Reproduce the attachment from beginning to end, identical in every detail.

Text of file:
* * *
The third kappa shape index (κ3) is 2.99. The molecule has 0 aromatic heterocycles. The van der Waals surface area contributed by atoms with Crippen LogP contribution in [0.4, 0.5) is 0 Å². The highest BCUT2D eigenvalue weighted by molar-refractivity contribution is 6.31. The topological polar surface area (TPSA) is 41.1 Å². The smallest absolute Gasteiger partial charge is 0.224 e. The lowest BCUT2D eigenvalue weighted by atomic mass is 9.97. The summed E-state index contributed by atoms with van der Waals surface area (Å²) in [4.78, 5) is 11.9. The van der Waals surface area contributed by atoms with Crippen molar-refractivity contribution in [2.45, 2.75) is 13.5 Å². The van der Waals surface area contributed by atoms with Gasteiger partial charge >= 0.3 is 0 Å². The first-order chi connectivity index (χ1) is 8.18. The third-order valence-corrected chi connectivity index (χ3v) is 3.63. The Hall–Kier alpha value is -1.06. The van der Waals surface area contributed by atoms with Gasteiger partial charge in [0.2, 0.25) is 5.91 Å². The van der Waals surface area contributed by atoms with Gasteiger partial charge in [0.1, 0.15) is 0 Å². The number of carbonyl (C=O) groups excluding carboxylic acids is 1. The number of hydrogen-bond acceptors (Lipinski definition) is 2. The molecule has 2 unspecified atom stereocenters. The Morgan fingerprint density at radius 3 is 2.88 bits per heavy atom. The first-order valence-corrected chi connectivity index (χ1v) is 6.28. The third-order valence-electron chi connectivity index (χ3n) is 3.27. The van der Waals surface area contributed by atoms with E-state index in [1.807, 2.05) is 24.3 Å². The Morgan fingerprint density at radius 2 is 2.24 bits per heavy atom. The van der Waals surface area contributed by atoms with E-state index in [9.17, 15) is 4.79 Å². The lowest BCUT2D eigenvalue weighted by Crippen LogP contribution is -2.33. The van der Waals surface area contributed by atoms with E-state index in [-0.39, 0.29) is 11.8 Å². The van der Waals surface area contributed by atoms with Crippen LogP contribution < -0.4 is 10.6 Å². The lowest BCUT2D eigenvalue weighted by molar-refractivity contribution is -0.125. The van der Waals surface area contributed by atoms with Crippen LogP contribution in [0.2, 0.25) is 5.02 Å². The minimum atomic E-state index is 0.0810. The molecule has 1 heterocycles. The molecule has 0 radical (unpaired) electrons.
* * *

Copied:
The third kappa shape index (κ3) is 2.99. The molecule has 0 aromatic heterocycles. The van der Waals surface area contributed by atoms with Crippen LogP contribution in [0.4, 0.5) is 0 Å². The highest BCUT2D eigenvalue weighted by molar-refractivity contribution is 6.31. The topological polar surface area (TPSA) is 41.1 Å². The smallest absolute Gasteiger partial charge is 0.224 e. The lowest BCUT2D eigenvalue weighted by atomic mass is 9.97. The summed E-state index contributed by atoms with van der Waals surface area (Å²) in [4.78, 5) is 11.9. The van der Waals surface area contributed by atoms with Crippen molar-refractivity contribution in [2.45, 2.75) is 13.5 Å². The van der Waals surface area contributed by atoms with Gasteiger partial charge >= 0.3 is 0 Å². The first-order chi connectivity index (χ1) is 8.18. The third-order valence-corrected chi connectivity index (χ3v) is 3.63. The Hall–Kier alpha value is -1.06. The van der Waals surface area contributed by atoms with Gasteiger partial charge in [0.2, 0.25) is 5.91 Å². The van der Waals surface area contributed by atoms with Gasteiger partial charge in [0.1, 0.15) is 0 Å². The number of carbonyl (C=O) groups excluding carboxylic acids is 1. The number of hydrogen-bond acceptors (Lipinski definition) is 2. The molecule has 2 unspecified atom stereocenters. The Morgan fingerprint density at radius 3 is 2.88 bits per heavy atom. The first-order valence-corrected chi connectivity index (χ1v) is 6.28. The third-order valence-electron chi connectivity index (χ3n) is 3.27. The van der Waals surface area contributed by atoms with E-state index in [1.807, 2.05) is 24.3 Å². The Morgan fingerprint density at radius 2 is 2.24 bits per heavy atom. The van der Waals surface area contributed by atoms with E-state index in [9.17, 15) is 4.79 Å². The lowest BCUT2D eigenvalue weighted by Crippen LogP contribution is -2.33. The van der Waals surface area contributed by atoms with E-state index in [-0.39, 0.29) is 11.8 Å². The van der Waals surface area contributed by atoms with Crippen LogP contribution < -0.4 is 10.6 Å². The lowest BCUT2D eigenvalue weighted by molar-refractivity contribution is -0.125. The van der Waals surface area contributed by atoms with Crippen LogP contribution in [0.2, 0.25) is 5.02 Å². The minimum atomic E-state index is 0.0810. The molecule has 1 heterocycles. The molecule has 0 radical (unpaired) electrons.